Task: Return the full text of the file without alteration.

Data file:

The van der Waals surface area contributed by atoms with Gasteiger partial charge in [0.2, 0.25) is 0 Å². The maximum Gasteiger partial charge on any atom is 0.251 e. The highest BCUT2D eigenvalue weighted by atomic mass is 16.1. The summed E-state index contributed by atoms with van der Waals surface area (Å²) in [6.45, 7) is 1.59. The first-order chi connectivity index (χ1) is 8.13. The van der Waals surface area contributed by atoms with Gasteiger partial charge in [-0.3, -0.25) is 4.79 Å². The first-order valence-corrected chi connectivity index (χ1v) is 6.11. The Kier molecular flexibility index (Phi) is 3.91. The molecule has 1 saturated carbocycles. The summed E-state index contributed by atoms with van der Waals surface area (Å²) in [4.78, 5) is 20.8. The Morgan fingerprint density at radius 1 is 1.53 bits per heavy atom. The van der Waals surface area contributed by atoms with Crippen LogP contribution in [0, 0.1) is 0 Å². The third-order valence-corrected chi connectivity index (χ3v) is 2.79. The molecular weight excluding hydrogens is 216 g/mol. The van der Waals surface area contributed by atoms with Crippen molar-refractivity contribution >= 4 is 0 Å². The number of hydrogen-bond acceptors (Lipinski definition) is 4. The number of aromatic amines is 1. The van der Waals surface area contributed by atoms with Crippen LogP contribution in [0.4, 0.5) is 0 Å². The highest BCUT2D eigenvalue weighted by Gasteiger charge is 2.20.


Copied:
The van der Waals surface area contributed by atoms with Gasteiger partial charge in [0.2, 0.25) is 0 Å². The maximum Gasteiger partial charge on any atom is 0.251 e. The highest BCUT2D eigenvalue weighted by atomic mass is 16.1. The summed E-state index contributed by atoms with van der Waals surface area (Å²) in [6.45, 7) is 1.59. The first-order chi connectivity index (χ1) is 8.13. The van der Waals surface area contributed by atoms with Gasteiger partial charge in [-0.3, -0.25) is 4.79 Å². The first-order valence-corrected chi connectivity index (χ1v) is 6.11. The Kier molecular flexibility index (Phi) is 3.91. The molecule has 1 saturated carbocycles. The summed E-state index contributed by atoms with van der Waals surface area (Å²) in [4.78, 5) is 20.8. The Morgan fingerprint density at radius 1 is 1.53 bits per heavy atom. The van der Waals surface area contributed by atoms with Crippen LogP contribution in [0, 0.1) is 0 Å². The third-order valence-corrected chi connectivity index (χ3v) is 2.79. The molecular weight excluding hydrogens is 216 g/mol. The van der Waals surface area contributed by atoms with Crippen molar-refractivity contribution >= 4 is 0 Å². The number of hydrogen-bond acceptors (Lipinski definition) is 4. The number of aromatic amines is 1. The van der Waals surface area contributed by atoms with Crippen LogP contribution in [0.4, 0.5) is 0 Å². The highest BCUT2D eigenvalue weighted by Gasteiger charge is 2.20.